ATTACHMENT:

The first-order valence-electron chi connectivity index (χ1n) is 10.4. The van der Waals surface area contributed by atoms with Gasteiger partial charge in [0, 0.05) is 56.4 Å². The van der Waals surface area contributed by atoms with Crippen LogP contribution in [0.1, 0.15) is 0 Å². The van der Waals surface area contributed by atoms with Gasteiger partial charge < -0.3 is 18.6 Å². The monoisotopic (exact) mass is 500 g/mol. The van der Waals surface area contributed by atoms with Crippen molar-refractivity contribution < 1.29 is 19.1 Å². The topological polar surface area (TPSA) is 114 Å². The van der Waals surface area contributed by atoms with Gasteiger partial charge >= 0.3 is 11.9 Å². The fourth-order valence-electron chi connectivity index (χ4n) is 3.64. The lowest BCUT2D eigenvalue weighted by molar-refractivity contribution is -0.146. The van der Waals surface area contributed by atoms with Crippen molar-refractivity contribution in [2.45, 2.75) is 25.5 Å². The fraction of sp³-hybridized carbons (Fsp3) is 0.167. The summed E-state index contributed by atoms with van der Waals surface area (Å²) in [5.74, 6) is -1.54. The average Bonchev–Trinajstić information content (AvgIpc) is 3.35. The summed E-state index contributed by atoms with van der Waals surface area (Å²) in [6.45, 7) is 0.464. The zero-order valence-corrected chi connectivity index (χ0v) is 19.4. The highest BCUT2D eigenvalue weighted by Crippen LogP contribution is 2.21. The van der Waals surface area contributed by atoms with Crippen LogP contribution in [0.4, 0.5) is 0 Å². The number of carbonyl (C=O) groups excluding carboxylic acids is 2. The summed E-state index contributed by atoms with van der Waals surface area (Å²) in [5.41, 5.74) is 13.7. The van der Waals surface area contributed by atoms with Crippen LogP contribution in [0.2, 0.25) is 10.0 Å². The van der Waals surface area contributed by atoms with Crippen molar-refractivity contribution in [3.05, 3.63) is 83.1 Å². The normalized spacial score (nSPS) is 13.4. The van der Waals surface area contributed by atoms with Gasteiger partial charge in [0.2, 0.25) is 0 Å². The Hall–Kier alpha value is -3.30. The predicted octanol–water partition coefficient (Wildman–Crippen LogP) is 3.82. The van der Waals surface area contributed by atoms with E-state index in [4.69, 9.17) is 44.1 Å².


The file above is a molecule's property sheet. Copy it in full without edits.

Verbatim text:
The first-order valence-electron chi connectivity index (χ1n) is 10.4. The van der Waals surface area contributed by atoms with Gasteiger partial charge in [0, 0.05) is 56.4 Å². The van der Waals surface area contributed by atoms with Crippen LogP contribution in [0.1, 0.15) is 0 Å². The van der Waals surface area contributed by atoms with Gasteiger partial charge < -0.3 is 18.6 Å². The monoisotopic (exact) mass is 500 g/mol. The van der Waals surface area contributed by atoms with Crippen molar-refractivity contribution < 1.29 is 19.1 Å². The topological polar surface area (TPSA) is 114 Å². The van der Waals surface area contributed by atoms with Gasteiger partial charge >= 0.3 is 11.9 Å². The fourth-order valence-electron chi connectivity index (χ4n) is 3.64. The lowest BCUT2D eigenvalue weighted by molar-refractivity contribution is -0.146. The van der Waals surface area contributed by atoms with Crippen molar-refractivity contribution in [2.45, 2.75) is 25.5 Å². The fraction of sp³-hybridized carbons (Fsp3) is 0.167. The summed E-state index contributed by atoms with van der Waals surface area (Å²) in [5.74, 6) is -1.54. The average Bonchev–Trinajstić information content (AvgIpc) is 3.35. The summed E-state index contributed by atoms with van der Waals surface area (Å²) in [6.45, 7) is 0.464. The zero-order valence-corrected chi connectivity index (χ0v) is 19.4. The highest BCUT2D eigenvalue weighted by Crippen LogP contribution is 2.21. The van der Waals surface area contributed by atoms with Crippen LogP contribution in [0.4, 0.5) is 0 Å². The number of carbonyl (C=O) groups excluding carboxylic acids is 2. The summed E-state index contributed by atoms with van der Waals surface area (Å²) in [5.41, 5.74) is 13.7. The van der Waals surface area contributed by atoms with Crippen LogP contribution in [0.2, 0.25) is 10.0 Å². The van der Waals surface area contributed by atoms with Crippen molar-refractivity contribution in [3.05, 3.63) is 83.1 Å². The normalized spacial score (nSPS) is 13.4. The van der Waals surface area contributed by atoms with Gasteiger partial charge in [0.2, 0.25) is 0 Å². The Hall–Kier alpha value is -3.30. The predicted octanol–water partition coefficient (Wildman–Crippen LogP) is 3.82. The van der Waals surface area contributed by atoms with E-state index in [4.69, 9.17) is 44.1 Å².